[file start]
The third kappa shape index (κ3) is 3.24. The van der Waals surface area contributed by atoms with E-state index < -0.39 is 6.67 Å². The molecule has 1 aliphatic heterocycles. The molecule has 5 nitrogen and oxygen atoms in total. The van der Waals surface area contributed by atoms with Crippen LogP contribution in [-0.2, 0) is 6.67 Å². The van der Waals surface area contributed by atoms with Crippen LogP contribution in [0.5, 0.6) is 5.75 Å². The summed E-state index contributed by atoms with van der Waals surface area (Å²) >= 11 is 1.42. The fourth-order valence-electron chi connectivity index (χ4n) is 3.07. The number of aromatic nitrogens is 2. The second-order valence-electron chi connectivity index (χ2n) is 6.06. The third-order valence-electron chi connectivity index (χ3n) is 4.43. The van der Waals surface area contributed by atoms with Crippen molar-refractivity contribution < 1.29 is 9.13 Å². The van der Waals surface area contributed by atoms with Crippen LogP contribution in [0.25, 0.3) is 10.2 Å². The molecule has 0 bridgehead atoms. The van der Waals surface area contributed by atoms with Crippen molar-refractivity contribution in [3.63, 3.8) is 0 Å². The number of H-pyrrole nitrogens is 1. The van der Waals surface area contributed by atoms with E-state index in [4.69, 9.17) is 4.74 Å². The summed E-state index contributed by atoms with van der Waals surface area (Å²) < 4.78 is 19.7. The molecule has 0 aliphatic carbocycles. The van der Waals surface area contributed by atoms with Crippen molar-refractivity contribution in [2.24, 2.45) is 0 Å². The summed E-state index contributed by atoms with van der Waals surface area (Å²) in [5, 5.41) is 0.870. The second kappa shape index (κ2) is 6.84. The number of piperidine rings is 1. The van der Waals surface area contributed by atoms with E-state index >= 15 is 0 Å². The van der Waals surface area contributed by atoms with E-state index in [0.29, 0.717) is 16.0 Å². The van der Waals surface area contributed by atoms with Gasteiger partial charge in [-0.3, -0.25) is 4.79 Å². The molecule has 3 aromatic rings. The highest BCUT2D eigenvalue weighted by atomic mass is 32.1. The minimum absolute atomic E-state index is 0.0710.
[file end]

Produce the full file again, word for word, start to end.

The third kappa shape index (κ3) is 3.24. The van der Waals surface area contributed by atoms with E-state index < -0.39 is 6.67 Å². The molecule has 1 aliphatic heterocycles. The molecule has 5 nitrogen and oxygen atoms in total. The van der Waals surface area contributed by atoms with Crippen LogP contribution in [-0.2, 0) is 6.67 Å². The van der Waals surface area contributed by atoms with Crippen LogP contribution in [0.5, 0.6) is 5.75 Å². The summed E-state index contributed by atoms with van der Waals surface area (Å²) >= 11 is 1.42. The fourth-order valence-electron chi connectivity index (χ4n) is 3.07. The number of aromatic nitrogens is 2. The second-order valence-electron chi connectivity index (χ2n) is 6.06. The third-order valence-electron chi connectivity index (χ3n) is 4.43. The van der Waals surface area contributed by atoms with Crippen molar-refractivity contribution < 1.29 is 9.13 Å². The van der Waals surface area contributed by atoms with Crippen LogP contribution in [0.25, 0.3) is 10.2 Å². The molecule has 0 bridgehead atoms. The van der Waals surface area contributed by atoms with Crippen molar-refractivity contribution in [3.63, 3.8) is 0 Å². The number of H-pyrrole nitrogens is 1. The van der Waals surface area contributed by atoms with E-state index in [4.69, 9.17) is 4.74 Å². The summed E-state index contributed by atoms with van der Waals surface area (Å²) < 4.78 is 19.7. The molecule has 0 aliphatic carbocycles. The van der Waals surface area contributed by atoms with Crippen molar-refractivity contribution in [2.24, 2.45) is 0 Å². The summed E-state index contributed by atoms with van der Waals surface area (Å²) in [5, 5.41) is 0.870. The second kappa shape index (κ2) is 6.84. The number of piperidine rings is 1. The van der Waals surface area contributed by atoms with E-state index >= 15 is 0 Å². The van der Waals surface area contributed by atoms with E-state index in [0.29, 0.717) is 16.0 Å². The van der Waals surface area contributed by atoms with Gasteiger partial charge in [-0.3, -0.25) is 4.79 Å². The molecule has 3 aromatic rings. The highest BCUT2D eigenvalue weighted by atomic mass is 32.1. The minimum absolute atomic E-state index is 0.0710.